ADOTAS – Flipping through a newspaper, chances are you’ll find a story on the bottom right with the label “ADVERTISEMENT” cemented above in a little bold box. Do you really need that warning? The “article” is not only in a different font but reads like the blog of a 15-year-old cheerleader — “Like OMG! Caribbean vacations are awesome!”
But what if the content in the ad wasn’t sponsored — or at least not in the traditional sense? Instead of branded content, what if an advertiser brought you interesting stories gathered from the best blogs around the web?
You’d have what Technorati CEO Richard Jalichandra calls the “big bang” product: conversational media ads, or Cmads, which make up around 90% of Technorati Media’s served banners. Since their launch, banner click-through rates for Technorati have improved 10 to 15 times, averaging between 0.7% and 0.8%.
Technorati tends to be only associated with its blog search engine, but Technorati Media, launched in June 2008, is the largest social media-focused ad network with 4.5 billion impressions served in June 2010, with a reach of 125 million users in the U.S. and 250 million globally. For May, comScore ranked Technorati Media the fourth largest U.S. social media property (behind Facebook, MySpace and Blogger) and the 24th largest U.S. web property.
A typical Cmad is served in a 300X600 format, though advertisers are increasingly using expansion, and feature rich media ad at the top to draw attention to an attached feed of relevant content, aggregated using Technorati’s social search technology.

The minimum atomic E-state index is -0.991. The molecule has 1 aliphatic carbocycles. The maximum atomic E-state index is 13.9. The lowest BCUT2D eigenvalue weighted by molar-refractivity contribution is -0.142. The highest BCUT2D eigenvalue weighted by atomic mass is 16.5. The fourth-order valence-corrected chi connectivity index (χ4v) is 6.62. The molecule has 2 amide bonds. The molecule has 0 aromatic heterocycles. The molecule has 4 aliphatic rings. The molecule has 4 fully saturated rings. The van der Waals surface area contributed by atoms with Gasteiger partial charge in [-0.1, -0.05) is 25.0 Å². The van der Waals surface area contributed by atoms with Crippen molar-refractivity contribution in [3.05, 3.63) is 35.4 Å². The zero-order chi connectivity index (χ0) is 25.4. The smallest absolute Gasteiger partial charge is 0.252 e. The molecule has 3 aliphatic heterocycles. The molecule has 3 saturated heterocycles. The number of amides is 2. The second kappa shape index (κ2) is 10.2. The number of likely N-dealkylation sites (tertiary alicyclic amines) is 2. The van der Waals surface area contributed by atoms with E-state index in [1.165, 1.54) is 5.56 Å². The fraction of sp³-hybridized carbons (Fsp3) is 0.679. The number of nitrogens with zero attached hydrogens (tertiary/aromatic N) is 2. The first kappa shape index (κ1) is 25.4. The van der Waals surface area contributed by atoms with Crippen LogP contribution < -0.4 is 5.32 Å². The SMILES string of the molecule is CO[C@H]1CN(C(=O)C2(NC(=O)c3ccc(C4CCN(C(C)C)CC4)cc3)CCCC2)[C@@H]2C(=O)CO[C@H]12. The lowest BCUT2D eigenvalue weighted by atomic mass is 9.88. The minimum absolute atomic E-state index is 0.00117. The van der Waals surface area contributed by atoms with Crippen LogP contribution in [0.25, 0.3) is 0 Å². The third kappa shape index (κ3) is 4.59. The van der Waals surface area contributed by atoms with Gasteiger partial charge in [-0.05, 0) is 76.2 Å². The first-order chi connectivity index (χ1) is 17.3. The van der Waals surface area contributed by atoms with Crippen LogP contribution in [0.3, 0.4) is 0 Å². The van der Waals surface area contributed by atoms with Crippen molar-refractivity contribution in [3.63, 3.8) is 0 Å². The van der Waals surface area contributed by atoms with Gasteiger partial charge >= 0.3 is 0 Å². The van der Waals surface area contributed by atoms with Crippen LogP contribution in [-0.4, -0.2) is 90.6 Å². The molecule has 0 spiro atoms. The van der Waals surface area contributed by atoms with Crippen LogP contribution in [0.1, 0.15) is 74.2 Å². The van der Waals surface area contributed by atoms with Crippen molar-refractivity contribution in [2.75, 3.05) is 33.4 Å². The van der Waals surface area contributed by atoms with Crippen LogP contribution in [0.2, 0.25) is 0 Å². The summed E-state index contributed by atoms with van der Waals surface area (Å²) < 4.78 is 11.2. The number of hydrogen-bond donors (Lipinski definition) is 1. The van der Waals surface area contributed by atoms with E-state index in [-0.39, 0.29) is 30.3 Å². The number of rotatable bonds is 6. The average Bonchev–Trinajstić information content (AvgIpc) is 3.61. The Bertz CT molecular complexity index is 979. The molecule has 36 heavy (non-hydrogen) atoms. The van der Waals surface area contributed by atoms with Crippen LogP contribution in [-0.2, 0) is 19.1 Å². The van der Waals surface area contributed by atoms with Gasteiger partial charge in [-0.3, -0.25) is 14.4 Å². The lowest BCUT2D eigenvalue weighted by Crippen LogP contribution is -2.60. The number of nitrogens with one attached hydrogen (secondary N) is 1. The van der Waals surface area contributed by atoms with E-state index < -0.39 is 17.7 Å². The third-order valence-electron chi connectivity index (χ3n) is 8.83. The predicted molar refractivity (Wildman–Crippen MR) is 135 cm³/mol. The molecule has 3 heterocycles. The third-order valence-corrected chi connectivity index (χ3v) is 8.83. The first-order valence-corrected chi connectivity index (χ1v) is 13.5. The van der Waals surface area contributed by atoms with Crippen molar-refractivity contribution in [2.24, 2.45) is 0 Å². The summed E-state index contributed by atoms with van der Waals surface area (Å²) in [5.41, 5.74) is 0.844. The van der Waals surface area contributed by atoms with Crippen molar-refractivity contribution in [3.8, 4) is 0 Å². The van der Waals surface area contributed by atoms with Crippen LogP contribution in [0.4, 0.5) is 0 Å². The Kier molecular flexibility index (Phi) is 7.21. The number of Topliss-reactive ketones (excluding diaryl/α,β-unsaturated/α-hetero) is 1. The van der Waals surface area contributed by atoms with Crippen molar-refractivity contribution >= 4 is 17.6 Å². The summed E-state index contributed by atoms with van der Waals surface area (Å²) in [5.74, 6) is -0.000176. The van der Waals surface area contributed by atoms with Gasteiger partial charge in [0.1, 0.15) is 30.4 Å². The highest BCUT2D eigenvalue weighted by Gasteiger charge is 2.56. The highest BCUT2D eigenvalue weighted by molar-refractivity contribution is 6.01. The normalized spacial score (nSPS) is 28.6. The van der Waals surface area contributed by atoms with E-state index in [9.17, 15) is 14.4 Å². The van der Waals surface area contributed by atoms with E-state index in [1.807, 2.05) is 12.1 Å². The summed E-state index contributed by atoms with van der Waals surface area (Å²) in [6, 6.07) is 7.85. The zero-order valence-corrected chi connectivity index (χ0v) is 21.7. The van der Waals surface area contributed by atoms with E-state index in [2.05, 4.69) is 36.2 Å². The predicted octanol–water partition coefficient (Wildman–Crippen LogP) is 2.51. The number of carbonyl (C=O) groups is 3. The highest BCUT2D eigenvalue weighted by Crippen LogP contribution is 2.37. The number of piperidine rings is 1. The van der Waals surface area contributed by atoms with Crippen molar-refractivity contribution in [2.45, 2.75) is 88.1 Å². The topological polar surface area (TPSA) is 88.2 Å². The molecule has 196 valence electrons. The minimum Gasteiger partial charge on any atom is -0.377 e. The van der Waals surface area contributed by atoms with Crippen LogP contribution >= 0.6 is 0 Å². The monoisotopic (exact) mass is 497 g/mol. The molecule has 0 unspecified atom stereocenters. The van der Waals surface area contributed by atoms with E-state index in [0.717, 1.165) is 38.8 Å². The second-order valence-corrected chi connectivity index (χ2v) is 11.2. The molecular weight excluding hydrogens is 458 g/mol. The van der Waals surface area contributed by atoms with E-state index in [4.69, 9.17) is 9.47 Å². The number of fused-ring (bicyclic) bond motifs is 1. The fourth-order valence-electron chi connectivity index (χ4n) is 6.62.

Relevancy differs from advertiser to advertiser – for example, a Toyota Four-Runner campaign featured gathered articles concerning outdoor activities such as rock-climbing and camping that would be associated with off-roading. When users click on stories, they aren’t sent to a branded product page – “That would be disingenuous,” Jalichandra comments — but the actual content source.
Thus the brand isn’t sponsoring the content, but the conversation; the advertiser becomes a facilitator rather than an interrupter. In addition, the ads have everything a user could ask for in one package –- video, audio and the power to share on Twitter and Facebook.
Imitation is the sincerest form of flattery – in the last nine months Jalichandra has noticed other companies offering similar solutions. However, they can’t offer Technorati’s “Authority” ranking, which measures a site’s standing and influence within the social media world via linking behavior, categorization and associated data over a six-month period.
In addition to repping premium blogs and niche social networks across a variety of verticals, Technorati has stepped into the audience targeting realm, partnering with various DSPs and exchanges. The lightbulb moment, says Jalichandra, was when a client asked whether they could use Cmads on other sites.
Well why couldn’t Technorati’s ad networks target audience for them?
“We didn’t want to be a me-too audience targeting network,” Jalichandra says. “There’s a higher value in social media ads. And you can deliver social ads in any context, wherever an audience is.”
When sitting down with a client, Technorati’s sales team will ask if they buy sites or audience. Typically they answer one or the other, but Technorati is encouraging brands to go hybrid. Currently 70% rep and 30% audience targeting. Jalichandra is hoping that is split evenly by the end of the year.
Jalichandra is quick to admit that the company is still in startup mode and growing steadily, but the company, which has raised $32 million in funding since its launch in 2002, reported breaking even in March and profits in April, May and June.
“We’re a private company and don’t disclose exact results, though we will say we’re exceeding our plans and pleased with our results thus far,” Jalichandra notes.